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Environmentalists Want to Doom the Developing World

by | Mar 5, 2024

Environmentalists Want to Doom the Developing World

by | Mar 5, 2024

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Climate change and the environment are becoming top issues in most developed countries. People know that humans are contributing to climate change, so they demand action with more done to preserve our very fragile planet. In the United Kingdom, politicians are pushed more and more every day to put in place measures to achieve net zero emissions as soon as possible and at any cost.

If you want to achieve it by 2050, the cost of net zero varies from a gross figure of £1.4 trillion to a much better sounding £12 billion a year. The lower estimates usually come to fruition through, shall we say, a fair number of wild assumptions. Those advocating the smaller estimates genuinely believe that if the government backs most (if not all) the right decisions perfectly, then the United Kingdom will neatly reach its net zero target by 2050.

Let’s leave aside the fact that history tells us that governments are fundamentally focused on short-term meaning, and the long-term decisions needed for net zero will necessarily veer off course at some point. Instead we’ll assume that government will stay the course. The United Kingdom is not the huge contributor to carbon emissions that it once was. The UK has industrialized and no longer has a need to focus its industry on carbon heavy sectors. It is the developing world that is seeking to claw itself out of the state of nature and into a world of great abundance.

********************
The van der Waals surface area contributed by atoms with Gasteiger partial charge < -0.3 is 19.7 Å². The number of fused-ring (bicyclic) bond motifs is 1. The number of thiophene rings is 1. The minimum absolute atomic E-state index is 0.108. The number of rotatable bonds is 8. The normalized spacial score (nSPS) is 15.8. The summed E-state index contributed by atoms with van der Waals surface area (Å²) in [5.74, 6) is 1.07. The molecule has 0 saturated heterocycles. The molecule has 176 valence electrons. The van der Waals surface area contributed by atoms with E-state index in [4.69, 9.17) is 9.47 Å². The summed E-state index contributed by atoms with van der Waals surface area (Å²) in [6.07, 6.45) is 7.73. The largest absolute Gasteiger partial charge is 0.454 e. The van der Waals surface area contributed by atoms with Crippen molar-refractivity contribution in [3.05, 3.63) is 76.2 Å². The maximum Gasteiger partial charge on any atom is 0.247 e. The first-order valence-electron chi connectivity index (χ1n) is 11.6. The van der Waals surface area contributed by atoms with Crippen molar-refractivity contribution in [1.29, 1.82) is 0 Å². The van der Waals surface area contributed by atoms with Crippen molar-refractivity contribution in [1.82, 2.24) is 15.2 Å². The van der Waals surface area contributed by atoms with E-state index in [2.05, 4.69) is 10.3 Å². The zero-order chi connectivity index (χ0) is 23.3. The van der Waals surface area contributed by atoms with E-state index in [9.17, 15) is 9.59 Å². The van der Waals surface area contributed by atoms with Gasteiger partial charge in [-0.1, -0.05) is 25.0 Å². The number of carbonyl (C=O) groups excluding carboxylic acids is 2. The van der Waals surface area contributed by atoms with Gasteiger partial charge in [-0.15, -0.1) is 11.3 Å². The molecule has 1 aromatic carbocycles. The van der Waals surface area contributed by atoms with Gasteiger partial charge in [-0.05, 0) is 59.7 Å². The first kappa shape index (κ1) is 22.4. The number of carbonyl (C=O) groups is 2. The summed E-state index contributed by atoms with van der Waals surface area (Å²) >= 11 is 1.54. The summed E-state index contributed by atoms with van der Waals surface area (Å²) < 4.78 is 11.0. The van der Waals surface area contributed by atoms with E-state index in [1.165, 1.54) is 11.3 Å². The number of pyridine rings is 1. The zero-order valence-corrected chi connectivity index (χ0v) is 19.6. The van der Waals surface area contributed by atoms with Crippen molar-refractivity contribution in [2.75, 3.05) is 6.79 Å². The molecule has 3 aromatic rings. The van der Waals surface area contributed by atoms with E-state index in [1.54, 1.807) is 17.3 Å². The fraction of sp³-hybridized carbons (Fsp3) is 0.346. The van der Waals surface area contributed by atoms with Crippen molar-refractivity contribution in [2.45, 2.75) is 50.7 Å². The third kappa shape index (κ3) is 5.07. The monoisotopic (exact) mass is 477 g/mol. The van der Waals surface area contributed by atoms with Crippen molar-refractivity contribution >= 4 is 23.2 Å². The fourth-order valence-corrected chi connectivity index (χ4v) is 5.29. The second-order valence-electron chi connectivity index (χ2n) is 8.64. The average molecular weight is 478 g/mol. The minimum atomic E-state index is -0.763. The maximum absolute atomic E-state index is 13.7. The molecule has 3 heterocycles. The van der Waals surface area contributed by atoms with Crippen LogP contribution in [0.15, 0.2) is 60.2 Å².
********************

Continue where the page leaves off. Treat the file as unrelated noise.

This is where Robinson Crusoe steps in.

For those readers that are unaware, Robinson Crusoe is a fictional character who finds himself alone on a deserted island with no knowledge of the modern world. For the purposes of this article, we will assume, instead of being alone, Crusoe is accompanied by 99 other people so as to better represent a country that finds itself undeveloped (as compared to countries like the United Kingdom), which describes a lot of the highly polluting countries. Crusoe and the others need to focus on their immediate needs of survival, so they go about satisfying their highest valued preferences on their value scales like food, water, and shelter. This can take a long time since they need to not only acquire food, water, and shelter right now but they need to be secure, in their own minds, that if they were to move to satisfying other preferences that the production of food, water, and shelter would not cease and drop them back into the state of nature. Furthermore, the consistent production of these higher valued goods and services is not sufficient, as shown by the behavior of countries which have gone through industrialization. A lot of the time, individuals want a significantly higher quality of these goods and services than they can guarantee straight away, adding an even more significant amount of time onto the process of satisfying less important preferences.